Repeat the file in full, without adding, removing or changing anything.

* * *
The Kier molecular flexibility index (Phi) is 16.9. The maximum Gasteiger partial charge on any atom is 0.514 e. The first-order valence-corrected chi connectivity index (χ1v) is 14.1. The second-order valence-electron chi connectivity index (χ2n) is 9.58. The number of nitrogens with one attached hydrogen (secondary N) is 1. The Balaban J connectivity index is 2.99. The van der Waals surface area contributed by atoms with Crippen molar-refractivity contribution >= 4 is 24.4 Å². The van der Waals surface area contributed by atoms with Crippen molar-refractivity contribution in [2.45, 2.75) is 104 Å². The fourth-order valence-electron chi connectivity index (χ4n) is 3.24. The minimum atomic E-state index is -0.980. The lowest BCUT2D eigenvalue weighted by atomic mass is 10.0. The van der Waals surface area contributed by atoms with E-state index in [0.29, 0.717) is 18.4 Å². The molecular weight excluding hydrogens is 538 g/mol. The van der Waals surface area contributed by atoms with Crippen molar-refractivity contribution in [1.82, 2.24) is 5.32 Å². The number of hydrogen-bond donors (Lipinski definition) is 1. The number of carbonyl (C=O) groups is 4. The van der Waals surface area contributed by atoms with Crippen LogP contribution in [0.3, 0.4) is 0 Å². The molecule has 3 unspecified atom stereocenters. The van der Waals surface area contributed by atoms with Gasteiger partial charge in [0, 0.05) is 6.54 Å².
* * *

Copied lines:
The Kier molecular flexibility index (Phi) is 16.9. The maximum Gasteiger partial charge on any atom is 0.514 e. The first-order valence-corrected chi connectivity index (χ1v) is 14.1. The second-order valence-electron chi connectivity index (χ2n) is 9.58. The number of nitrogens with one attached hydrogen (secondary N) is 1. The Balaban J connectivity index is 2.99. The van der Waals surface area contributed by atoms with Crippen molar-refractivity contribution >= 4 is 24.4 Å². The van der Waals surface area contributed by atoms with Crippen molar-refractivity contribution in [2.45, 2.75) is 104 Å². The fourth-order valence-electron chi connectivity index (χ4n) is 3.24. The minimum atomic E-state index is -0.980. The lowest BCUT2D eigenvalue weighted by atomic mass is 10.0. The van der Waals surface area contributed by atoms with E-state index in [0.29, 0.717) is 18.4 Å². The molecular weight excluding hydrogens is 538 g/mol. The van der Waals surface area contributed by atoms with Crippen molar-refractivity contribution in [1.82, 2.24) is 5.32 Å². The number of hydrogen-bond donors (Lipinski definition) is 1. The number of carbonyl (C=O) groups is 4. The van der Waals surface area contributed by atoms with Crippen LogP contribution in [0.3, 0.4) is 0 Å². The molecule has 3 unspecified atom stereocenters. The van der Waals surface area contributed by atoms with Gasteiger partial charge in [0, 0.05) is 6.54 Å².